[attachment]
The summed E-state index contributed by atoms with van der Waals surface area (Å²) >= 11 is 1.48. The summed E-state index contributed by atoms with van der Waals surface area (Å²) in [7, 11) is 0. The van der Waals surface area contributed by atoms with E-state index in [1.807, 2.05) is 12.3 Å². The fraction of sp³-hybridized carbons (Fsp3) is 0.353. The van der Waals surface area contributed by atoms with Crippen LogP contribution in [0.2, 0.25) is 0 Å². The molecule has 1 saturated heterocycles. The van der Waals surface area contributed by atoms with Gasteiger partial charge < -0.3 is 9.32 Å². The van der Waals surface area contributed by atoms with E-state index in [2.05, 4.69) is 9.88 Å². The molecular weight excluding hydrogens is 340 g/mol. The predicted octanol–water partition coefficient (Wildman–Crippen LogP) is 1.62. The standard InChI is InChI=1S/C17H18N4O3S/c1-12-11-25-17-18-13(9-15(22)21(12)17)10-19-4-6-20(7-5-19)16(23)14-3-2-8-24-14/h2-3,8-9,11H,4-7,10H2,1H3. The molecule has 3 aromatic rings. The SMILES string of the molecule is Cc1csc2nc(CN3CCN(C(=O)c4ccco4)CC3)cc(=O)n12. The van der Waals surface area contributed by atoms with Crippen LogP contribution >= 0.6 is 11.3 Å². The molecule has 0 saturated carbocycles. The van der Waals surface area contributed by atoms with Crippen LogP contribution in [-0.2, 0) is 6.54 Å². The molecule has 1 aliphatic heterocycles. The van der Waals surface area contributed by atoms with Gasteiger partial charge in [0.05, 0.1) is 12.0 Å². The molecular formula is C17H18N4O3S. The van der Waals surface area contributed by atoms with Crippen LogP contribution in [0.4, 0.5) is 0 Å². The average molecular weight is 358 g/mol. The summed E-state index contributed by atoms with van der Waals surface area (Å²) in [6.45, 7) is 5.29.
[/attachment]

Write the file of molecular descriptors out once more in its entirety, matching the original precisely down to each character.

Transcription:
The summed E-state index contributed by atoms with van der Waals surface area (Å²) >= 11 is 1.48. The summed E-state index contributed by atoms with van der Waals surface area (Å²) in [7, 11) is 0. The van der Waals surface area contributed by atoms with E-state index in [1.807, 2.05) is 12.3 Å². The fraction of sp³-hybridized carbons (Fsp3) is 0.353. The van der Waals surface area contributed by atoms with Crippen LogP contribution in [0.2, 0.25) is 0 Å². The molecule has 1 saturated heterocycles. The van der Waals surface area contributed by atoms with Gasteiger partial charge < -0.3 is 9.32 Å². The van der Waals surface area contributed by atoms with E-state index in [2.05, 4.69) is 9.88 Å². The molecular weight excluding hydrogens is 340 g/mol. The predicted octanol–water partition coefficient (Wildman–Crippen LogP) is 1.62. The standard InChI is InChI=1S/C17H18N4O3S/c1-12-11-25-17-18-13(9-15(22)21(12)17)10-19-4-6-20(7-5-19)16(23)14-3-2-8-24-14/h2-3,8-9,11H,4-7,10H2,1H3. The molecule has 3 aromatic rings. The SMILES string of the molecule is Cc1csc2nc(CN3CCN(C(=O)c4ccco4)CC3)cc(=O)n12. The van der Waals surface area contributed by atoms with Crippen LogP contribution >= 0.6 is 11.3 Å². The molecule has 0 saturated carbocycles. The van der Waals surface area contributed by atoms with Crippen LogP contribution in [-0.2, 0) is 6.54 Å². The molecule has 1 aliphatic heterocycles. The van der Waals surface area contributed by atoms with Gasteiger partial charge in [0.05, 0.1) is 12.0 Å². The molecular formula is C17H18N4O3S. The van der Waals surface area contributed by atoms with Crippen LogP contribution in [0.4, 0.5) is 0 Å². The average molecular weight is 358 g/mol. The summed E-state index contributed by atoms with van der Waals surface area (Å²) in [6.45, 7) is 5.29.